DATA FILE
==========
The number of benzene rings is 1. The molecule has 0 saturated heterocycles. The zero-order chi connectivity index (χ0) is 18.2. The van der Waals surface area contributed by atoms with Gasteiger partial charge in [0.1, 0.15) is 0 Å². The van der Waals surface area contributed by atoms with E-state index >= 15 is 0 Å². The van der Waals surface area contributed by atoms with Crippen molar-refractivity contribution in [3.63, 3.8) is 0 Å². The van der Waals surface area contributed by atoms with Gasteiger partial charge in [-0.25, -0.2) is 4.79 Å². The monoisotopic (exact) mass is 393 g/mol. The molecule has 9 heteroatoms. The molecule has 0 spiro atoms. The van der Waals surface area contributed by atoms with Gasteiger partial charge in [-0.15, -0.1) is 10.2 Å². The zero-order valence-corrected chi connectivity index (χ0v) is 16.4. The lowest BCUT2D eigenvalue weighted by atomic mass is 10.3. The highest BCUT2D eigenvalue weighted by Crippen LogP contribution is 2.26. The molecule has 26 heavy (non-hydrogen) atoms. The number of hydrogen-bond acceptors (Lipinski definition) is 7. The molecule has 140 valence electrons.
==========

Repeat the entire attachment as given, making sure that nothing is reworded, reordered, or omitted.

The number of benzene rings is 1. The molecule has 0 saturated heterocycles. The zero-order chi connectivity index (χ0) is 18.2. The van der Waals surface area contributed by atoms with Gasteiger partial charge in [0.1, 0.15) is 0 Å². The van der Waals surface area contributed by atoms with E-state index >= 15 is 0 Å². The van der Waals surface area contributed by atoms with Crippen molar-refractivity contribution in [3.63, 3.8) is 0 Å². The van der Waals surface area contributed by atoms with Gasteiger partial charge in [-0.25, -0.2) is 4.79 Å². The monoisotopic (exact) mass is 393 g/mol. The molecule has 9 heteroatoms. The molecule has 0 spiro atoms. The van der Waals surface area contributed by atoms with Gasteiger partial charge in [-0.15, -0.1) is 10.2 Å². The zero-order valence-corrected chi connectivity index (χ0v) is 16.4. The lowest BCUT2D eigenvalue weighted by atomic mass is 10.3. The highest BCUT2D eigenvalue weighted by Crippen LogP contribution is 2.26. The molecule has 26 heavy (non-hydrogen) atoms. The number of hydrogen-bond acceptors (Lipinski definition) is 7. The molecule has 140 valence electrons.